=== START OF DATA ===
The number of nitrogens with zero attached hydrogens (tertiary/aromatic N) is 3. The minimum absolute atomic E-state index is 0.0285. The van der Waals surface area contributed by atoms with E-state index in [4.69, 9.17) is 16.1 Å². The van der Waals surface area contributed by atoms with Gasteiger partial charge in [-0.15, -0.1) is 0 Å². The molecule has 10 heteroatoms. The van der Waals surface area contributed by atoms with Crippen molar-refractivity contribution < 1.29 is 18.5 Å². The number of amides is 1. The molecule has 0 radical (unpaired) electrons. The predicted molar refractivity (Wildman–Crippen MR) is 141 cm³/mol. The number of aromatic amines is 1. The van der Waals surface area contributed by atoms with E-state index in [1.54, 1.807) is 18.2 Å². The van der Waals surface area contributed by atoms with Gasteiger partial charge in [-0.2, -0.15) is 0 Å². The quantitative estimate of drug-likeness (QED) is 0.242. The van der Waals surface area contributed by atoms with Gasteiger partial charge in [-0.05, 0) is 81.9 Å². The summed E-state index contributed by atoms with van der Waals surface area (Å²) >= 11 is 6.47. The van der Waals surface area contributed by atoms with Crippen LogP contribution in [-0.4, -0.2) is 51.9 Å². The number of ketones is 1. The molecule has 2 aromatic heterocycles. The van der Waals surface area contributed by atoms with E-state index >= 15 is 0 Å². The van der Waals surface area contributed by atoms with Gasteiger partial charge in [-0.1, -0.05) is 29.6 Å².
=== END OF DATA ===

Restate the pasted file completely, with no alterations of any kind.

The number of nitrogens with zero attached hydrogens (tertiary/aromatic N) is 3. The minimum absolute atomic E-state index is 0.0285. The van der Waals surface area contributed by atoms with E-state index in [4.69, 9.17) is 16.1 Å². The van der Waals surface area contributed by atoms with Gasteiger partial charge in [-0.15, -0.1) is 0 Å². The molecule has 10 heteroatoms. The van der Waals surface area contributed by atoms with Crippen molar-refractivity contribution < 1.29 is 18.5 Å². The number of amides is 1. The molecule has 0 radical (unpaired) electrons. The predicted molar refractivity (Wildman–Crippen MR) is 141 cm³/mol. The number of aromatic amines is 1. The van der Waals surface area contributed by atoms with E-state index in [1.54, 1.807) is 18.2 Å². The van der Waals surface area contributed by atoms with Gasteiger partial charge in [-0.2, -0.15) is 0 Å². The quantitative estimate of drug-likeness (QED) is 0.242. The van der Waals surface area contributed by atoms with Gasteiger partial charge in [-0.05, 0) is 81.9 Å². The summed E-state index contributed by atoms with van der Waals surface area (Å²) >= 11 is 6.47. The van der Waals surface area contributed by atoms with Crippen LogP contribution in [-0.4, -0.2) is 51.9 Å². The number of ketones is 1. The molecule has 2 aromatic heterocycles. The van der Waals surface area contributed by atoms with E-state index >= 15 is 0 Å². The van der Waals surface area contributed by atoms with Gasteiger partial charge in [-0.1, -0.05) is 29.6 Å².